Plea set for Tavor Tom in aunt’s stabbing death in Shiprock

• A change of plea hearing is set for Tavor Tom on Nov. 24, 2020
• A grand jury indicted Tom on a charge of second-degree murder for allegedly killing his aunt
• Tom told FBI agents he stabbed her seven to eight times and slit her throat

See the case write-up or read previous stories on the case

SHIPROCK, N.M. —  The Shiprock man who told police he stabbed his aunt and stole her car, before crashing it into a fence on his way to Farmington in 2019, is set for a change of plea hearing on Nov. 24, 2020.

Shiprock in the snow. Photo by Larry Lamsa/Flickr. CC-BY

According to a hearing notice, Tavor Tom, 19, is set for a change of plea hearing at 10 a.m. in front of Magistrate Judge Kirtan Khalsa. The hearing is to be held virtually, via Zoom.

A federal grand jury indicted him on July 9, 2019, on a charge of second-degree murder and his case has been continued at least four times. A jury trial in front of District Judge William Johnson had been set for Jan. 4. 2021.

Tom has been in custody since he was arrested on July 2, 2019. The prosecutor in the case appears to be Joseph Spindle with the U.S. Attorney’s Office.

At 10 a.m., July 2, 2019, the victim was found dead in her house by her father. Sometime during that same morning, Tavor Tom was found in the victim’s Jeep Cherokee, after he crashed into a fence in front of a church in Nenahnezad. Navajo Nation police officers found a bloody knife in the car, FBI Agent Cary Cahoon wrote in an affidavit for an arrest warrant.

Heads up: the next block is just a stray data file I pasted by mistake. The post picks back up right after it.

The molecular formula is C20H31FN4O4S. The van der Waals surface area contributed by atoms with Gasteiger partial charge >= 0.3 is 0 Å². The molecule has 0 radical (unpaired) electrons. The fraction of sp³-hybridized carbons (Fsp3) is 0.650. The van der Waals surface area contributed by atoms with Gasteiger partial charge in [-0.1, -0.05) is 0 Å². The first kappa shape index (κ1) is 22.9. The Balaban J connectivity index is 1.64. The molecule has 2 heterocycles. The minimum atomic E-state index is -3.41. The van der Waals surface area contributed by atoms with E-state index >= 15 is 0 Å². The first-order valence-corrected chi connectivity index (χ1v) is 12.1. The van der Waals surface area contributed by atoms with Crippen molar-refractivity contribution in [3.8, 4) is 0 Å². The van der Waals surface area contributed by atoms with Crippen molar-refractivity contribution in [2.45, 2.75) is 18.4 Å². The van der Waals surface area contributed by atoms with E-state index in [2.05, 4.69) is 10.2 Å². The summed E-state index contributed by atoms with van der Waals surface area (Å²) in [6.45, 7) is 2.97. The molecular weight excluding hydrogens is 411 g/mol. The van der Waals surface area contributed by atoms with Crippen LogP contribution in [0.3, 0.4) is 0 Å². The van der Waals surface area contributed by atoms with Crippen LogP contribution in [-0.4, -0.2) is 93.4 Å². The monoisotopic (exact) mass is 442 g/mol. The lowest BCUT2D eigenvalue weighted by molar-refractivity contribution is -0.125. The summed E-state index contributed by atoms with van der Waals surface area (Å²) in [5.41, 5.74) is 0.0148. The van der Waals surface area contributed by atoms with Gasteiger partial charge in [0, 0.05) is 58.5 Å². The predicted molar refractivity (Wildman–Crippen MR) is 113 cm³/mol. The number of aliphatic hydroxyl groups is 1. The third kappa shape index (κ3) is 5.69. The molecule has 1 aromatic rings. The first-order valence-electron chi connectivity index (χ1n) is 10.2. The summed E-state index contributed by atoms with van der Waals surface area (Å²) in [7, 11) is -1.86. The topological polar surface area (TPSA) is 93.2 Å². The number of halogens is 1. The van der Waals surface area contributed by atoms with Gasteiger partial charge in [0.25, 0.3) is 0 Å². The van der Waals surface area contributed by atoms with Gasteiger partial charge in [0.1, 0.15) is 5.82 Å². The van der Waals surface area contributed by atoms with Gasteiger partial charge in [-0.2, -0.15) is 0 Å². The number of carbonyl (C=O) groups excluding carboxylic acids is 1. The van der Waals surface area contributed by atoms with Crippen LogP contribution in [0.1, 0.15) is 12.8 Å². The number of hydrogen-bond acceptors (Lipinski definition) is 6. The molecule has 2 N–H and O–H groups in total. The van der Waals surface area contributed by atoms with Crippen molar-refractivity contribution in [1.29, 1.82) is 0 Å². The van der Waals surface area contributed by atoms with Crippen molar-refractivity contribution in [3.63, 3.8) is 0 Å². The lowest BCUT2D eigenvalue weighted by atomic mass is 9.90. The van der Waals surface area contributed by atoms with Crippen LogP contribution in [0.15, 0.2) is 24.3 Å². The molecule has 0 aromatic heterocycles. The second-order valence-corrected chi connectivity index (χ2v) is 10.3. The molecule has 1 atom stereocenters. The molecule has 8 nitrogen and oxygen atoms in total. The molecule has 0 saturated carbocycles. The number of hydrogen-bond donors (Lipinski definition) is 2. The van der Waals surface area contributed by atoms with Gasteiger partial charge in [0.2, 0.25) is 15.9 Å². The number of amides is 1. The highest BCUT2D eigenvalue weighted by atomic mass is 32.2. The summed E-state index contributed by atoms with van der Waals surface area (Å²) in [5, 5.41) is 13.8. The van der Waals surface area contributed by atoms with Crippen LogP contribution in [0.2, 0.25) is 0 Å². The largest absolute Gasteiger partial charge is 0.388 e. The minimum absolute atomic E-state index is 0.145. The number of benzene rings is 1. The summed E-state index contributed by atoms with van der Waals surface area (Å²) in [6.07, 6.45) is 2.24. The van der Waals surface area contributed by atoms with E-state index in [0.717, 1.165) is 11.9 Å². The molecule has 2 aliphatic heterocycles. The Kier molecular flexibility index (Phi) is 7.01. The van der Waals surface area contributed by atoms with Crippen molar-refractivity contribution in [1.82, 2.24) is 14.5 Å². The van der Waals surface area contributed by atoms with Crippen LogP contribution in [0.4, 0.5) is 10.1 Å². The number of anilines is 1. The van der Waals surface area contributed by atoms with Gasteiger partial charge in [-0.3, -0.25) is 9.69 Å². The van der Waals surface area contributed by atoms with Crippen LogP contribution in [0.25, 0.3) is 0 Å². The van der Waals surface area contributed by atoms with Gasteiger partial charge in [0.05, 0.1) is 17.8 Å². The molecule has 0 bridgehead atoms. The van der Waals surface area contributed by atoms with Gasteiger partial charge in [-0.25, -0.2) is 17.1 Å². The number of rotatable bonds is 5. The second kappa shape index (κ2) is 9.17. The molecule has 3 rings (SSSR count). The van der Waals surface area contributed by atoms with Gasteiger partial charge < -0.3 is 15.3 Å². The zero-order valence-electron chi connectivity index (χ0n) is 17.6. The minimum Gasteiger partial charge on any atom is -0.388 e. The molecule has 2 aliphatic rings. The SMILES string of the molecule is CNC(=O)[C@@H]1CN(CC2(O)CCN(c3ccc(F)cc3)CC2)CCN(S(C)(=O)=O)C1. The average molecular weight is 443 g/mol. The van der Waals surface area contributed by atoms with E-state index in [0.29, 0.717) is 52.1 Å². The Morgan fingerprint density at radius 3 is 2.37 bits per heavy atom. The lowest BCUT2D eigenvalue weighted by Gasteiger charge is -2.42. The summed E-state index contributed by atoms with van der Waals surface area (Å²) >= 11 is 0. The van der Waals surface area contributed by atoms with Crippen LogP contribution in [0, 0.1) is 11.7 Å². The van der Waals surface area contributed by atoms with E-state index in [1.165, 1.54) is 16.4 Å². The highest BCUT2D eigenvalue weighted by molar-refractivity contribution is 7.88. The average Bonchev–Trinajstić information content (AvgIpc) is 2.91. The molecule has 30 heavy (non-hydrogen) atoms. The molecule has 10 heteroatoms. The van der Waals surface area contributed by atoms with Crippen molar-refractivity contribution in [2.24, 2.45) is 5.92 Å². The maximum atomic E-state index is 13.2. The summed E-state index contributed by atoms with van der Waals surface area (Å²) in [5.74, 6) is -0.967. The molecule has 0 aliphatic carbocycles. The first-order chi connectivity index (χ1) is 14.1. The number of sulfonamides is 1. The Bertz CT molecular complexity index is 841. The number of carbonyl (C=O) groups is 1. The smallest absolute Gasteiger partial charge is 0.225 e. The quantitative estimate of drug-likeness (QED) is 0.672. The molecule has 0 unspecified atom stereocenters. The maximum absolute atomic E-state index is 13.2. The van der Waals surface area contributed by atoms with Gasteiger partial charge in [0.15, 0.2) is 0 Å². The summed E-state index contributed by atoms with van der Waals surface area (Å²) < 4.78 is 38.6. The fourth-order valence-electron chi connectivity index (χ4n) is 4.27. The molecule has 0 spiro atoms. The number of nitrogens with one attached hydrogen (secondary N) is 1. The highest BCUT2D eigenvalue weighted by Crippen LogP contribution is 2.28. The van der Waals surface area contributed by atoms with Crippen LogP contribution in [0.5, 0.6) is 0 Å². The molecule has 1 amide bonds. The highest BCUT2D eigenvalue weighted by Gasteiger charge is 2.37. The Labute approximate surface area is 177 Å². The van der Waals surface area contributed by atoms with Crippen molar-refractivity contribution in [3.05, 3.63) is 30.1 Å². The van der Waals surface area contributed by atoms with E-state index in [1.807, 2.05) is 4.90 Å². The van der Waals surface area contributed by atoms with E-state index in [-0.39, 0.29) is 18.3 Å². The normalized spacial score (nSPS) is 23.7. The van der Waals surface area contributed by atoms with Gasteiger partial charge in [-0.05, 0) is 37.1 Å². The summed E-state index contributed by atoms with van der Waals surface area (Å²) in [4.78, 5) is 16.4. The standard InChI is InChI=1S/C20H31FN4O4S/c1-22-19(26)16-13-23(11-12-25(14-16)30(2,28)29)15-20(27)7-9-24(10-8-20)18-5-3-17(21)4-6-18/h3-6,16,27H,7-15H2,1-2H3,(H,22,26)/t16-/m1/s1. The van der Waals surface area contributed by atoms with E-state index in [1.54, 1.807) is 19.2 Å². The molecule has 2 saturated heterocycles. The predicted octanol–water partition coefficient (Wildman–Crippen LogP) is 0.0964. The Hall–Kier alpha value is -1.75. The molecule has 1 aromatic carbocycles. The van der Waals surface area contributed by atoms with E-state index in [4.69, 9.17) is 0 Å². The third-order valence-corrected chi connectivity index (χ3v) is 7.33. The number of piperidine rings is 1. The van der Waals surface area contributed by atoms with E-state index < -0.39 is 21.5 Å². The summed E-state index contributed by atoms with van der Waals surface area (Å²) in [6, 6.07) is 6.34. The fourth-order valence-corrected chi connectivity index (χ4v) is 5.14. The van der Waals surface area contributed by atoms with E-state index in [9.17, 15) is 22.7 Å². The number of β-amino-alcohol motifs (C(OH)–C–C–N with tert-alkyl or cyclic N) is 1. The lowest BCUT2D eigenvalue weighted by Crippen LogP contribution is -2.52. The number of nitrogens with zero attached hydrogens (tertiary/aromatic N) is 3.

During an interrogation, Tom told FBI agents he killed his maternal aunt with a folding knife he took from his father’s vehicle. He intended to go to her house to steal her car so he could drive it to Farmington to steal Mucinex. After he stole it from the store, he drove on the back roads toward Shiprock and he crashed the vehicle into a fence at a church in Nenahnezad. He was found in it the next morning, Cahoon wrote.

For more details on the crash, see the case write-up.

Continue reading “Plea set for Tavor Tom in aunt’s stabbing death in Shiprock”

Shiprock man pleads guilty to second-degree murder for killing fellow Navajo Nation man

  • Prosecutor David Cowen’s binding plea deal mandates a 15-year sentence for Zachariah Joe
  • The magistrate judge deferred acceptance of the plea until the “final disposition hearing”
  • No sentencing hearing has been set

See the full case summary

ALBUQUERQUE, N.M. — A 28-year-old Shiprock man pleaded guilty to second-degree murder, Oct. 31, 2019, for the stabbing death of a 32-year-old Navajo Nation tribal member at the beginning of the year.

Shiprock Pinnacle. Photo by DiAnn L’Roy/Flickr